Now the steam part. We have 9 L of steam at 16.31 ft^ per pound. 16.31 ft^3 x 1728 in^3/ft^3 /61 in^3/litre = 462 litres per lb. 9L/462L/lb = 1.94 x 10e-2 pounds. That steam has an energy of 1160 btu/lb so 1162 btu/lb x 1.94 x10e-2 lbs = 22.6 btu. Not nearly as much as the hot water because there is little mass.
The boiler energy storage will best work on the principle of heating the water up to a temperature higher than boiling at atmospheric pressure. Like 240F at 25psia. Then when the valve is opened, the pressure drops in the boiler and the water boils, making steam. Just like if you open the radiator cap on a hot car engine.
That is much different than a pressure cooker principle, where one is just capturing what the stove is boiling off as it boils.
Now... if one had the whole corny full of 240F water, then we'd have 19L x 2.2 lbs/litre x 28 btu/lb = 1170 btu stored up ready to go. Almost enough to do our whole batch. We need 1440 btu to go from 128 to 170F.
One could probably release the 1170 btu in about 2 minutes. That would give us a heating power of 1170 btu x 60 minutes/2minutes = 35,100 btu per hour from the hot water alone. 1 KW = 3412 btu/hr so 35100/3412 = 10.2KW. Plus the 4.5 kw element will cut in and add to that, so we have about 14.8 KW of of steam power going to the mash ! That is 50,453 btu/hr or 840 btu per minute. Our mash weighs 32.7 pounds, so the temp rise would be 25.7F per minute !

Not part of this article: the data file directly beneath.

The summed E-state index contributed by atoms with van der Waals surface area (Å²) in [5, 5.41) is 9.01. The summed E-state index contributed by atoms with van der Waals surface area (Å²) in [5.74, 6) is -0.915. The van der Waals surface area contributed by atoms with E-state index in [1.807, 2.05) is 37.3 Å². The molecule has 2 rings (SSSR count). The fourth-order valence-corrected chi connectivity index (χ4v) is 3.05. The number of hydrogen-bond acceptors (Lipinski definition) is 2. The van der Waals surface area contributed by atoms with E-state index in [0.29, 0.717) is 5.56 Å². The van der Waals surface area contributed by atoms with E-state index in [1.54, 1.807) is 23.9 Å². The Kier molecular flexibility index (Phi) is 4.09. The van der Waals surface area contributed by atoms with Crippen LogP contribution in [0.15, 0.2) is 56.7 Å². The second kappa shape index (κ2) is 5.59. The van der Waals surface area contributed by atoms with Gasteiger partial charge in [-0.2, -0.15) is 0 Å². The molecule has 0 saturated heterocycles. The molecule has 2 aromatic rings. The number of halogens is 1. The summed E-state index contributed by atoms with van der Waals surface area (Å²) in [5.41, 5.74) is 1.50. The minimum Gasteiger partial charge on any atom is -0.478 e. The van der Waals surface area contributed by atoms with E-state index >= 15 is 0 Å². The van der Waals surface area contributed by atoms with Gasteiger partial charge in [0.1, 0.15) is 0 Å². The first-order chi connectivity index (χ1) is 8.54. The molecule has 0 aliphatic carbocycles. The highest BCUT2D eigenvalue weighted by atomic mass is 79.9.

So a mash temp rise from 128 to 154F would be 32.7lbs x 26 btu = 850 btu, which is almost exacly 1 minute. One would have to throttle the steam flow so that you didn't overshoot on the temp. But on the other hand, you know how many btus is going into the mash from the boiler temp change if you wanted to get fancy ! The computer could measure the temp before and then watch it until it drops the right amount.
Now... how much energy are we putting into heating the water ?
19L x 2.2 = 41.8 pounds. The temp rise will be 240-60F = 180 btu/lb. So 41.8 x 180 = 7524 btu. 1 KWhr is 3412 btu/hr so 2.2 KW Hr of power or about 20 cents worth to get the water ready in the boiler. WIth a 4.5KW element, that should take 7524 btu/256 btu per minute = 29 minutes. If one started the element when the mash started, it would be ready before the first step. Cool ! At the end of the run, one will have 42 pounds of water at 212F for washing ! The energy in that water is 212F - 70F x 42 = 6000 btus. One could do a good job of sterilizing a counter flow chiller by pumping that water through it. I also capture the water that goes through the counterflow chiller in the HLT for washing purposes, so neither of that energy is totally wasted.
So... did I get my math and thermodynamics right ?
What do you think of the boiler operation ?
I like how fast it would raise the temp of the mash ! No more sitting around waiting for the temps to rise. If they are going to rise that quickly, I think I want to manually control the valve and stir at the same time. I think I am going to make a floating thermometer for my mash vessel, with multiple thermistors to get the bed temp at various depths automatically.